Group to address feral cat issue

Wed, 11/22/2017 - 9:45am
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A group of volunteers is committed to addressing Block Island’s feral cat population, and are seeking funding to bolster their initiative. The group’s efforts include trapping, transport, neutering and other medical treatment, and returning the cats to their island colonies. Part of their efforts include finding homes for the animals on the island, and through adoption on the mainland.

The program, called the Block Island Feral Cats Initiative, received the “full support” and unanimous approval (4-0) of the New Shoreham Town Council at the Council’s Nov. 15 meeting. Councilor Chris Willi was absent from the meeting. The Council is drafting a letter of support for the initiative, which the group can utilize to apply for grants and raise funds for its mission.

On its new Facebook page, the group, led by Susanna Lehman and Maggie Kent, wrote: “Thank you to the Town Council members, and further thanks to the Town of New Shoreham for recognizing the importance of this cause. Cheers to another step in the right direction!!!!” Mimi Leveille, and Lonni Todd, who spearheaded the not-for-profit Block Island Volunteers for Animals, and is an advocate for controlling the feral cat population, are both aiding the group’s efforts.

“It’s not okay to let what’s happening” with the feral cat population on the island, said Lehman at the Town Council meeting. “Something has to be done. The most important thing is having your support.”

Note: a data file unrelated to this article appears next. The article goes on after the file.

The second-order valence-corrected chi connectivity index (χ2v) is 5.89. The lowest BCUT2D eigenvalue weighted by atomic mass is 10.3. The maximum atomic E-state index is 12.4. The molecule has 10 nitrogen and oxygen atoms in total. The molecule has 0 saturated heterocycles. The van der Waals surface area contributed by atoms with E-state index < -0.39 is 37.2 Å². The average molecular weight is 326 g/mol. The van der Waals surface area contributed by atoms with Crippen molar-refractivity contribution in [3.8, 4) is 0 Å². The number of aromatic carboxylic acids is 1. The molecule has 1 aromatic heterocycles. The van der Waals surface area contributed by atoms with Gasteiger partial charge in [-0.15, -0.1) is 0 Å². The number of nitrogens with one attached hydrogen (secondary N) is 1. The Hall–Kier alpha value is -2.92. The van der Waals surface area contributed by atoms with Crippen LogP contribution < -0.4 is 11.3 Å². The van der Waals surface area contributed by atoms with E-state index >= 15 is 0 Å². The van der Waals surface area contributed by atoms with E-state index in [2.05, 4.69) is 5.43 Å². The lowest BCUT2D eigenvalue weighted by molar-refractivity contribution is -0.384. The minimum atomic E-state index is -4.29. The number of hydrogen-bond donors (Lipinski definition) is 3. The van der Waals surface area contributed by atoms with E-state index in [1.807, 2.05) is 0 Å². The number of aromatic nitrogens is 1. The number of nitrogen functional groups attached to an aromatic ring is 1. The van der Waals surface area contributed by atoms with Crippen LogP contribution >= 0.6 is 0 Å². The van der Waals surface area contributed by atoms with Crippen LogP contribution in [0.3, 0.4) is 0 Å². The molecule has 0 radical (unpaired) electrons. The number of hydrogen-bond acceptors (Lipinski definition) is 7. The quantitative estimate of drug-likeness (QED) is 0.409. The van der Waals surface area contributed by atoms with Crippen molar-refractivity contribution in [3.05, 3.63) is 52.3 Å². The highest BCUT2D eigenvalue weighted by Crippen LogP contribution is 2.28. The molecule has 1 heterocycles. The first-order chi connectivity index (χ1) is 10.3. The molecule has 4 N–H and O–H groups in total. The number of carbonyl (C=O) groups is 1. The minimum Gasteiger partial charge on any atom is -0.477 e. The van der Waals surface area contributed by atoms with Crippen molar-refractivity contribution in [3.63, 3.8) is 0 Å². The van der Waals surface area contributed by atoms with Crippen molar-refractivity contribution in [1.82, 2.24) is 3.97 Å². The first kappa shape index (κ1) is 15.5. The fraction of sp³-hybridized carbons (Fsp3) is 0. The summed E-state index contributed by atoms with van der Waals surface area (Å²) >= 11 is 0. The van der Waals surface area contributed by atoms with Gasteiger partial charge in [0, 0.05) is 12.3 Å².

Kent said the group intends to work through the winter on trapping the cats and taking them off island where they will be treated, or put up for adoption at the Rhode Island Community Spay/Neuter Clinic.

“We’ve trapped about 48 cats,” said Lehman, who noted that there are “eight colonies” of feral cats on Block Island.  Lehman told the Council that the cats are “unsocialized,” and instead of euthanizing them they are sterilized and returned to their island colonies.

Lehman also said the feral cats play a pivotal role in reducing the island’s rodent population. Rodents on the island contribute to the spread of Lyme disease, as deer ticks bite them and then transmit the disease.

Second Warden Norris Pike said that his “main concern” about the feral cats is that they also kill the birds. “Returning them to the island does nothing for me,” said Pike.

In response, Lehman said that not all of the cats are returned to the island, as some are adopted on the mainland. 

First Warden Ken Lacoste said that it’s “good news” that a certain percentage of the cats are not returned to the island. Lacoste made the motion to  support the effort, which was seconded by Councilor André Boudreau.

The group is creating a GoFundMe page in order to raise funding for its initiative. 

Donations can be mailed to Block Island Feral Cats Initiative at: P.O. Box 1324, Block Island, RI 02807, and made payable to RICSNC, Rhode Island Community Spay/Neuter Clinic. A specific fund associated with RICSNC is called “Block Island Cats.” 

All donations received are used to address the island’s feral cat initiative.